Second, Kelly noted one day that when she only reads the paper online, there's much less of a sense of knowing what's going on in the community.  This is ironic given that there's probably more information about community events and happenings online than there ever can be in the print edition, but I agreed with her that the experience of serendipitously encountering an upcoming play, fundraiser or art show is much more intact while turning the pages of the paper than it is when browsing a website.  You have to do a lot of clicking and scrolling to find the same information online, and there's still some value in the editorial and even pay-for-visibility processes that go into raising something to visual prominence within a finite amount of space.

(I should note, too, that there are times when some content from the print edition of the paper can't be found online at all.  I saw this firsthand a few weeks ago when they were able to publish in printed column form my observations on the closing of Really Cool Foods, but because of some licensing issues, it couldn't be redistributed online.  But the print edition readership is attentive - I had a lot of people coming up to me for days afterward to mention the column.)

Third, one of my reasons given for canceling my subscription last year was the relative chaos and toxicity of the public conversations happening on the paper's website comment sections, and they've since addressed that to a large degree.  Just this fall, the paper switched to using Facebook for story comments, which requires commenters to use their real name (as governed by Facebook) while still leaving the option for anonymous users to share their views elsewhere on the website.  Yes, there are plenty of privacy concerns that come with depending on Facebook for this function, but in this case I think the benefits outweigh those concerns.

Chris breaks the results to the Pal-ItemLastly, over the year I've just come to have a new appreciation for the role a daily newspaper plays in the life of the community, and the role that the Palladium-Item plays in the life of Richmond and Wayne County.  In the past I think I've blamed some of the lack of debate or civic engagement in our community on the paper's own choices - what to cover, how to cover it, etc.  There's no doubt that those choices make a difference, but I've also come to see that the choice not to be engaged in public life is unfortunately one that many members of this community make for themselves on a regular basis, and no amount of great reporting or special features are going to change that alone.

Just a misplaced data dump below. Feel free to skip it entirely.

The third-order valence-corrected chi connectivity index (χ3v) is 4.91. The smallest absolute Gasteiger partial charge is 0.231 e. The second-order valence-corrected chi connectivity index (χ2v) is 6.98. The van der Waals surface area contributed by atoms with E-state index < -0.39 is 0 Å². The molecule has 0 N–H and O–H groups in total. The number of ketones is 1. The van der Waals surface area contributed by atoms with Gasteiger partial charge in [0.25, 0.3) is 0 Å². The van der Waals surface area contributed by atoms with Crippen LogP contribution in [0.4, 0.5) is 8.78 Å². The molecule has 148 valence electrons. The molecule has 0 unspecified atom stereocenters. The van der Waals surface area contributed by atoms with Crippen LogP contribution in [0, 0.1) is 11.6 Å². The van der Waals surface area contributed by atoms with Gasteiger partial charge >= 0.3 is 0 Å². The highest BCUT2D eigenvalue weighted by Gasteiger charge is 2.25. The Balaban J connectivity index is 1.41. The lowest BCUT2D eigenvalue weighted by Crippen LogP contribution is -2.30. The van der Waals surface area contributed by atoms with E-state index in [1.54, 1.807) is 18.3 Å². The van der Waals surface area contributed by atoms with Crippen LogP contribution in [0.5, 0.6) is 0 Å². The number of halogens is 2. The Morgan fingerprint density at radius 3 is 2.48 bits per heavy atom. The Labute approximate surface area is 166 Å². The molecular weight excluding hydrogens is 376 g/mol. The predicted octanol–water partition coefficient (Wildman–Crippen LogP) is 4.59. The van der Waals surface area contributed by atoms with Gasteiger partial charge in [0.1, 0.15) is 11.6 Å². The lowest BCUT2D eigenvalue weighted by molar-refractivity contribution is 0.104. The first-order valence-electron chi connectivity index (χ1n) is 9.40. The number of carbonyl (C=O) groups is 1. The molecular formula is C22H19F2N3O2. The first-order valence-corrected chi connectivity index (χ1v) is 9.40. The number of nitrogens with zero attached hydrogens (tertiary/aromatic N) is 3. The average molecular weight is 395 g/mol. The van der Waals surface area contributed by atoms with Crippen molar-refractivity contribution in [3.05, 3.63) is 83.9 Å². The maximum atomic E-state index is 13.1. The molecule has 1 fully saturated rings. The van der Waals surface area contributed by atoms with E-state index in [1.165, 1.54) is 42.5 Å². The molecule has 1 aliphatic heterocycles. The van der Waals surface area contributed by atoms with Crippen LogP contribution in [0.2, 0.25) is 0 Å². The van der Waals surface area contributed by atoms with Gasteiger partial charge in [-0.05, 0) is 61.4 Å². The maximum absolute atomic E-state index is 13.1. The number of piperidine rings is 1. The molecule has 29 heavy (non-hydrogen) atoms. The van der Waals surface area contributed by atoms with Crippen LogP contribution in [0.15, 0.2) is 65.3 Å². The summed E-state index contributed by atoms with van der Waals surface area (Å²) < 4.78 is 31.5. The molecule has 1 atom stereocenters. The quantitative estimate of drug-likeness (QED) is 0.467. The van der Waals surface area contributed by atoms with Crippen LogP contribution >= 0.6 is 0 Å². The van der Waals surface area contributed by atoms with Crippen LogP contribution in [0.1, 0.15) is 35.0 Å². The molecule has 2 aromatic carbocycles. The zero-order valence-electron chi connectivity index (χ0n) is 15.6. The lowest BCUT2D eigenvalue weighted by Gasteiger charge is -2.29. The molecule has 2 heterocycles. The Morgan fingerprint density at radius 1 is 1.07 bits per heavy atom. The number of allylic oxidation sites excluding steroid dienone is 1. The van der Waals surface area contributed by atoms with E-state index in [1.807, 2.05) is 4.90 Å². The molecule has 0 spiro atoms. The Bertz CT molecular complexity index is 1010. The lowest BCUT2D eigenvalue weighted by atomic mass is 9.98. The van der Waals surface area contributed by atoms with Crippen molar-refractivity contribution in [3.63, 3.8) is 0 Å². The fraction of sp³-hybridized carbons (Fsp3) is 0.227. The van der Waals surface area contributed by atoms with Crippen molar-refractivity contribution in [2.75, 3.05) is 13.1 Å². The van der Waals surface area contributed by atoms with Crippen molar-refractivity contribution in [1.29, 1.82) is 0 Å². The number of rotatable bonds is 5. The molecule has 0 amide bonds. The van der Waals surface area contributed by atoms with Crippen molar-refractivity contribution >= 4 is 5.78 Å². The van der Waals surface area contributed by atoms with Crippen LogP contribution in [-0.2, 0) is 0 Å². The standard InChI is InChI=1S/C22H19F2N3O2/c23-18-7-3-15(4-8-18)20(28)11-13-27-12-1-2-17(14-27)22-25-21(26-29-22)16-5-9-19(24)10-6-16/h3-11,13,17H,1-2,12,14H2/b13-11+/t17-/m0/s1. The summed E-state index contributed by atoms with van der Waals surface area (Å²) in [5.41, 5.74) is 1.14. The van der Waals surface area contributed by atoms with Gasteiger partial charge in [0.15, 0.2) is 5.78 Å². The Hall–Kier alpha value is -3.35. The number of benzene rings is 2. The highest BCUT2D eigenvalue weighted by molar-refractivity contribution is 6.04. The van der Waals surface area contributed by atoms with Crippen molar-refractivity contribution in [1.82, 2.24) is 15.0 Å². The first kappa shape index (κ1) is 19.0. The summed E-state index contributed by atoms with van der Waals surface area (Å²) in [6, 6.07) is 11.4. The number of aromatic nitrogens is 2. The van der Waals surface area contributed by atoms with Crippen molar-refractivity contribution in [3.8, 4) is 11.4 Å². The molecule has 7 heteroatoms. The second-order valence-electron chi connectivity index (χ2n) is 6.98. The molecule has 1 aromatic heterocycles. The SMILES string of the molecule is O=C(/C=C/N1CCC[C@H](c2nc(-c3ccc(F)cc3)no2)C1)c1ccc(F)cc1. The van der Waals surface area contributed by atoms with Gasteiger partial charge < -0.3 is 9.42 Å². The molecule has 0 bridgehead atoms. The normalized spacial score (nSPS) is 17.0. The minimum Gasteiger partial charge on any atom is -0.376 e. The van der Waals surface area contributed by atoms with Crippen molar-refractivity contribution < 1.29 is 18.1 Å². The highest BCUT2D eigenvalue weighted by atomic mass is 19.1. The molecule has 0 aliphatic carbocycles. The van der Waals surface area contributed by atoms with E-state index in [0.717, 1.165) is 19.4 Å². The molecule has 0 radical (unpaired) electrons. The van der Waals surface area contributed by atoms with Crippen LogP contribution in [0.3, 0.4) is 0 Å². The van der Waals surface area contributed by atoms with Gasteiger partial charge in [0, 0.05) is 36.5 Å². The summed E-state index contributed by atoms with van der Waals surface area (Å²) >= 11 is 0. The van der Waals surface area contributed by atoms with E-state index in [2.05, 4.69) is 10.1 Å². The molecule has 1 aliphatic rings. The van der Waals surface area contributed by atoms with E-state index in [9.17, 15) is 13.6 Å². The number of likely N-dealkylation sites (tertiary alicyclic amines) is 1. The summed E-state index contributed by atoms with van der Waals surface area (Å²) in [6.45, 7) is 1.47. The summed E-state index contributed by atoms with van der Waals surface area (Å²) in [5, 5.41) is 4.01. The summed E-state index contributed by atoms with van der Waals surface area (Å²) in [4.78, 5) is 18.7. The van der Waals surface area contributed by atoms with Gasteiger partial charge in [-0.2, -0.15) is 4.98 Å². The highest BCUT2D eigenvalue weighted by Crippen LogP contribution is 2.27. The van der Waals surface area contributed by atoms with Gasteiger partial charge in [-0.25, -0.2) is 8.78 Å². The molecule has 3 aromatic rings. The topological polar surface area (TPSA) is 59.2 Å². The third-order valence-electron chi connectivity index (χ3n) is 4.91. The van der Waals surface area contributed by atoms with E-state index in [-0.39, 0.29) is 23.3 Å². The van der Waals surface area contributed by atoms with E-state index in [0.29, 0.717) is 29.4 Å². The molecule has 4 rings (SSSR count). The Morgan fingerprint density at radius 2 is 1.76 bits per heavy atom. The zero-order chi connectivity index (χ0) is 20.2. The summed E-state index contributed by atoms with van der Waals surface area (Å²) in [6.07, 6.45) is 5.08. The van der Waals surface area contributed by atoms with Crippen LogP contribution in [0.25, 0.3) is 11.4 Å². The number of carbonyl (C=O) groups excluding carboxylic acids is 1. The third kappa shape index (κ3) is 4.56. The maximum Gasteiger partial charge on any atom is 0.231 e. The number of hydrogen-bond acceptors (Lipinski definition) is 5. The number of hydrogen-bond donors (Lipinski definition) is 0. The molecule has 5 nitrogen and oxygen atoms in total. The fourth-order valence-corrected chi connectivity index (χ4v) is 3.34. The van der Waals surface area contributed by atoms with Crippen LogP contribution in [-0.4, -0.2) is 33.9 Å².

Further, if I imagine a day when the Pal-Item announces that it is closing its doors, I can only see Really Bad Things that stem from that when it comes to our community's ability to address the challenges in front of it.  In the past I might have thought that citizen journalists or some of the other less formalized news-gathering efforts in town would step in, but my recent experience is that Richmond doesn't nearly have the critical mass of people and platforms in place to really make that work.  So even with limited financial and personnel resources, even with an over-dependence on advertising, even with editorial or coverage choices I might disagree with, a functioning daily Palladium-Item is a much better thing for Richmond than no paper at all.

My concerns and suggestions from past critiques still stand; I still hope the paper (and the industry as a whole) is able to move toward a model that blends print and online editions more seamlessly, that allows me to pay money to see fewer advertisements, and that continues to provide unique value through a focus on in-depth local reporting and commentary.  I'm even looking for ways to personally contribute directly to that focus - more on that later.

But for now, I'll continue supporting the existence of the Palladium-Item with my subscription dollars and appreciating it as a unique link to the place I live.

What's your current relationship with your local paper?  And can you drop your copy of the Sunday Times off at my house when you're done with it today?